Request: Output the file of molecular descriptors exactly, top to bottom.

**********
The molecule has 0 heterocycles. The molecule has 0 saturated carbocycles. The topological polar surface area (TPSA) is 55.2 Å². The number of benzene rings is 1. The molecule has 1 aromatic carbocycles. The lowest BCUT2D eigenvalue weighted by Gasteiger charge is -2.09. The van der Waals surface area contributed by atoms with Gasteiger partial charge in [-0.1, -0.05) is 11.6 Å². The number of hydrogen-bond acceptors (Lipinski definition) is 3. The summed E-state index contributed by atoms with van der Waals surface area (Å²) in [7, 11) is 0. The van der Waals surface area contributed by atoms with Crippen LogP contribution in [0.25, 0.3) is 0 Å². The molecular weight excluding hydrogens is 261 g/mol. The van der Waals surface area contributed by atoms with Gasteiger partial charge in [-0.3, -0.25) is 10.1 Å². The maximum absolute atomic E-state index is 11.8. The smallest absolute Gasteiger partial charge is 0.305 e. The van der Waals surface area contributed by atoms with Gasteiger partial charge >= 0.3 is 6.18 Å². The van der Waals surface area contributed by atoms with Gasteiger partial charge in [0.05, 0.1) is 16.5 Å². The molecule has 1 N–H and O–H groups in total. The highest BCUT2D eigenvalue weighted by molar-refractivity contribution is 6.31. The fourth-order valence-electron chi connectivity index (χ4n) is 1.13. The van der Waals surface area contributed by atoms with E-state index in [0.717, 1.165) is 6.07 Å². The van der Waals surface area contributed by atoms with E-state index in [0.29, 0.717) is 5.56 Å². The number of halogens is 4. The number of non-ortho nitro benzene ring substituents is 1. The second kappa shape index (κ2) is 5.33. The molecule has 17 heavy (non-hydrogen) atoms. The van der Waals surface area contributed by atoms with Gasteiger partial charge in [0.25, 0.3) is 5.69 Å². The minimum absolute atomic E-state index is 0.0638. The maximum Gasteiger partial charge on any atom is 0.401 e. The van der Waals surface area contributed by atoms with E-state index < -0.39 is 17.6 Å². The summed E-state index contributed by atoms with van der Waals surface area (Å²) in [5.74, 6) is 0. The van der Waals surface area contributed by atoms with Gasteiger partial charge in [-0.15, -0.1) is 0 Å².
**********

The molecule has 0 heterocycles. The molecule has 0 saturated carbocycles. The topological polar surface area (TPSA) is 55.2 Å². The number of benzene rings is 1. The molecule has 1 aromatic carbocycles. The lowest BCUT2D eigenvalue weighted by Gasteiger charge is -2.09. The van der Waals surface area contributed by atoms with Gasteiger partial charge in [-0.1, -0.05) is 11.6 Å². The number of hydrogen-bond acceptors (Lipinski definition) is 3. The summed E-state index contributed by atoms with van der Waals surface area (Å²) in [7, 11) is 0. The van der Waals surface area contributed by atoms with Crippen LogP contribution in [0.25, 0.3) is 0 Å². The molecular weight excluding hydrogens is 261 g/mol. The van der Waals surface area contributed by atoms with Gasteiger partial charge in [-0.3, -0.25) is 10.1 Å². The maximum absolute atomic E-state index is 11.8. The smallest absolute Gasteiger partial charge is 0.305 e. The van der Waals surface area contributed by atoms with Gasteiger partial charge >= 0.3 is 6.18 Å². The van der Waals surface area contributed by atoms with Gasteiger partial charge in [0.05, 0.1) is 16.5 Å². The molecule has 1 N–H and O–H groups in total. The highest BCUT2D eigenvalue weighted by molar-refractivity contribution is 6.31. The fourth-order valence-electron chi connectivity index (χ4n) is 1.13. The van der Waals surface area contributed by atoms with E-state index in [0.717, 1.165) is 6.07 Å². The van der Waals surface area contributed by atoms with E-state index in [0.29, 0.717) is 5.56 Å². The number of halogens is 4. The number of non-ortho nitro benzene ring substituents is 1. The second kappa shape index (κ2) is 5.33. The molecule has 17 heavy (non-hydrogen) atoms. The van der Waals surface area contributed by atoms with Gasteiger partial charge in [0.25, 0.3) is 5.69 Å². The minimum absolute atomic E-state index is 0.0638. The maximum Gasteiger partial charge on any atom is 0.401 e. The van der Waals surface area contributed by atoms with E-state index < -0.39 is 17.6 Å². The summed E-state index contributed by atoms with van der Waals surface area (Å²) in [5.74, 6) is 0. The van der Waals surface area contributed by atoms with Gasteiger partial charge in [-0.15, -0.1) is 0 Å².